Janette Hankinson has a solid cheer squad in husband Paul and their children.
‘‘They understand that I sometimes go off into mum’s spaced-out writing world.’’
She will remain forever indebted to her husband for his insistence that she proclaim herself as a writer. When well-meaning friends ask ‘What are you up to these days?’ the fear of not being published makes it very difficult for first-time authors to admit that they’re having a stab at a novel. If rejection is the result, better to fail in private.
‘‘Paul was the one who encouraged me to ‘out’ myself as a writer. It was very important because, in a personal way, you’re are saying ‘I am giving this priority’.’’
Significantly, she timed her run.
‘‘The timing worked perfectly,’’ she says. ‘‘At the end of 2009 Claire had finished her HSC. By the time things took off in 2010, she was at university.’’
As for the chore of writing, like most of us Ford sits in wonder at those disciplinarians who can set themselves down at the word processor and churn out 3000 unadulterated words a day. That’s not her.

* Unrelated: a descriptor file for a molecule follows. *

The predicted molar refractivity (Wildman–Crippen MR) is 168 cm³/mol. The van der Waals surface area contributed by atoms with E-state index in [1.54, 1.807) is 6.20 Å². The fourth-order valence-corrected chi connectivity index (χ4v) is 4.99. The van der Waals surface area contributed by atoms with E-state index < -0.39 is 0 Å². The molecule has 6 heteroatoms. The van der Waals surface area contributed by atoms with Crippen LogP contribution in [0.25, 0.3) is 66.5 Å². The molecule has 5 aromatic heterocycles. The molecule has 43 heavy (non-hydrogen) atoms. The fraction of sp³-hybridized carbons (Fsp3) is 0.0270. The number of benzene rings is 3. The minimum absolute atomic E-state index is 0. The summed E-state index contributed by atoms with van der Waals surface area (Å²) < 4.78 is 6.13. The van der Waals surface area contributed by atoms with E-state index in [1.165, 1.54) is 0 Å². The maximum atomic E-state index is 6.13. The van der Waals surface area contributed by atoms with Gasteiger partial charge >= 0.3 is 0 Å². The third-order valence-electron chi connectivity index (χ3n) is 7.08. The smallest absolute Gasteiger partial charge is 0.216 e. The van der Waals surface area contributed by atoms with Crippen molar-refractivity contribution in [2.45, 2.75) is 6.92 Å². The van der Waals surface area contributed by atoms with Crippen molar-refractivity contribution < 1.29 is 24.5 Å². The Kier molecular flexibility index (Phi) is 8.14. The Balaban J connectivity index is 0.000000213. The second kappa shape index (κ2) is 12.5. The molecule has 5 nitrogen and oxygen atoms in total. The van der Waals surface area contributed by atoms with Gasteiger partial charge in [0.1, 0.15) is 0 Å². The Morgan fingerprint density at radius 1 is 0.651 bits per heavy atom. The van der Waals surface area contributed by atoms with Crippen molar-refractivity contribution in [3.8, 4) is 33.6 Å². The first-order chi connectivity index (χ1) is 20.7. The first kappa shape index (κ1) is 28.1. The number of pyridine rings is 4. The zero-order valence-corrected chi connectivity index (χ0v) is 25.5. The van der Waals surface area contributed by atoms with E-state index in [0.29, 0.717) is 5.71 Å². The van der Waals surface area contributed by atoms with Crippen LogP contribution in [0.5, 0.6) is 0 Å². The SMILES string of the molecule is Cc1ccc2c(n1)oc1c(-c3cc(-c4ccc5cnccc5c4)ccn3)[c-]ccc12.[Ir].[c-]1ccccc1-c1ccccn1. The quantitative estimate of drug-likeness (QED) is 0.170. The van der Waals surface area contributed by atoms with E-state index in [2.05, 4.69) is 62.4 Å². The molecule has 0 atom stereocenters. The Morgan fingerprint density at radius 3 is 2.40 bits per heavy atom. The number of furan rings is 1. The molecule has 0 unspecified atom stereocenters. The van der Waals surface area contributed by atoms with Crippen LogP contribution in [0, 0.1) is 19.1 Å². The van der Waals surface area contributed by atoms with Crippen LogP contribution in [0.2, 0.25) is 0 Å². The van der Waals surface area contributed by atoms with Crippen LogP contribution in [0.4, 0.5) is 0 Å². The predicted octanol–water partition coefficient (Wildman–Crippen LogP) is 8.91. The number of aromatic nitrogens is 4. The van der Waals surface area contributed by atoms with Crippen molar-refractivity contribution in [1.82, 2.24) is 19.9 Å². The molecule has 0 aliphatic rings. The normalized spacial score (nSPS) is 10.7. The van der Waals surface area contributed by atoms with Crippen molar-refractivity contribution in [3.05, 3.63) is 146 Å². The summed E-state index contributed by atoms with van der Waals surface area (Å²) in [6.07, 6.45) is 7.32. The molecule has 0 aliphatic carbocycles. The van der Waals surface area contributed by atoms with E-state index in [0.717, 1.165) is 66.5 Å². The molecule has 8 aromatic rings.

‘‘Writing is both easy and hard. You have your bad days when it seems impossible to get even a few words done. Then there are those days when you are simply flying.’’
After the slog of writing and the tension of the pitching and negotiating processes, the author didn’t dare consider it a done deal until the ink was on the dotted line. The contract was signed in July last year.
‘‘On the day I accepted the offer Paul came home with a bottle of Moet and all four of us stood around the kitchen bench and drank a toast.’’
Ford’s agent appears to have struck a very good deal for a first-time author. As well as a generous advance against sales it entails the book being translated into three languages besides English and allows for the shopping of film rights.
Already, a portion of the advance has been invested.
‘‘When it arrived I shouted myself a workspace at home by knocking out a wall and creating a great new office.’’
She won’t spend much time there in the next few weeks. There’s a Melbourne-Sydney-Brisbane author tour to complete. Right now Ford is more than a little moved by all the marketing fuss surrounding the release of Beyond Fear.
‘‘It’s flattering and a little unreal,’’ she says.
Will she cope?
The peppermint tea is done. Weekender’s photographer arrives to shoot the new author. We take our leave, turning before crossing the road to glimpse Jaye Ford chatting amiably with Herald snapper Simone De Peak on the lake shore.
Fame, with all its attendants, is about to descend on this author/mother of two.
She’ll cope just fine.